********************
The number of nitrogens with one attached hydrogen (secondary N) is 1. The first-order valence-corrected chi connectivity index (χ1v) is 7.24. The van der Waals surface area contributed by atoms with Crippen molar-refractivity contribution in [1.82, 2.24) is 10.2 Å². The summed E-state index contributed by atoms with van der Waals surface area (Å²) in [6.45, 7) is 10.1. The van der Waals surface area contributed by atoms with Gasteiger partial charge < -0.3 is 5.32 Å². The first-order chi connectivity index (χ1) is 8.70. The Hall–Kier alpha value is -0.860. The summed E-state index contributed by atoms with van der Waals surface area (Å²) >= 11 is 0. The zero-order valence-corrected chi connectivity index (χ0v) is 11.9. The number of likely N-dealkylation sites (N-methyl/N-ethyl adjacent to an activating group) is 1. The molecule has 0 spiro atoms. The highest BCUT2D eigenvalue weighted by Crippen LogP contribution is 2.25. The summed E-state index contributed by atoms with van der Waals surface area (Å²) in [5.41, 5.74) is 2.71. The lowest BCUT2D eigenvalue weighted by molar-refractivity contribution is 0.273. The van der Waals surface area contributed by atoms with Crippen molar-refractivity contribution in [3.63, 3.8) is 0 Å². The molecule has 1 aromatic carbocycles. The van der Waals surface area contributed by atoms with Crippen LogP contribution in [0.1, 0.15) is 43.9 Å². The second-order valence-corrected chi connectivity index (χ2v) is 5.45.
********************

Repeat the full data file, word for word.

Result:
The number of nitrogens with one attached hydrogen (secondary N) is 1. The first-order valence-corrected chi connectivity index (χ1v) is 7.24. The van der Waals surface area contributed by atoms with Crippen molar-refractivity contribution in [1.82, 2.24) is 10.2 Å². The summed E-state index contributed by atoms with van der Waals surface area (Å²) in [6.45, 7) is 10.1. The van der Waals surface area contributed by atoms with Gasteiger partial charge < -0.3 is 5.32 Å². The first-order chi connectivity index (χ1) is 8.70. The Hall–Kier alpha value is -0.860. The summed E-state index contributed by atoms with van der Waals surface area (Å²) >= 11 is 0. The zero-order valence-corrected chi connectivity index (χ0v) is 11.9. The number of likely N-dealkylation sites (N-methyl/N-ethyl adjacent to an activating group) is 1. The molecule has 0 spiro atoms. The highest BCUT2D eigenvalue weighted by Crippen LogP contribution is 2.25. The summed E-state index contributed by atoms with van der Waals surface area (Å²) in [5.41, 5.74) is 2.71. The lowest BCUT2D eigenvalue weighted by molar-refractivity contribution is 0.273. The van der Waals surface area contributed by atoms with Crippen molar-refractivity contribution in [3.63, 3.8) is 0 Å². The molecule has 1 aromatic carbocycles. The van der Waals surface area contributed by atoms with Crippen LogP contribution in [0.1, 0.15) is 43.9 Å². The second-order valence-corrected chi connectivity index (χ2v) is 5.45.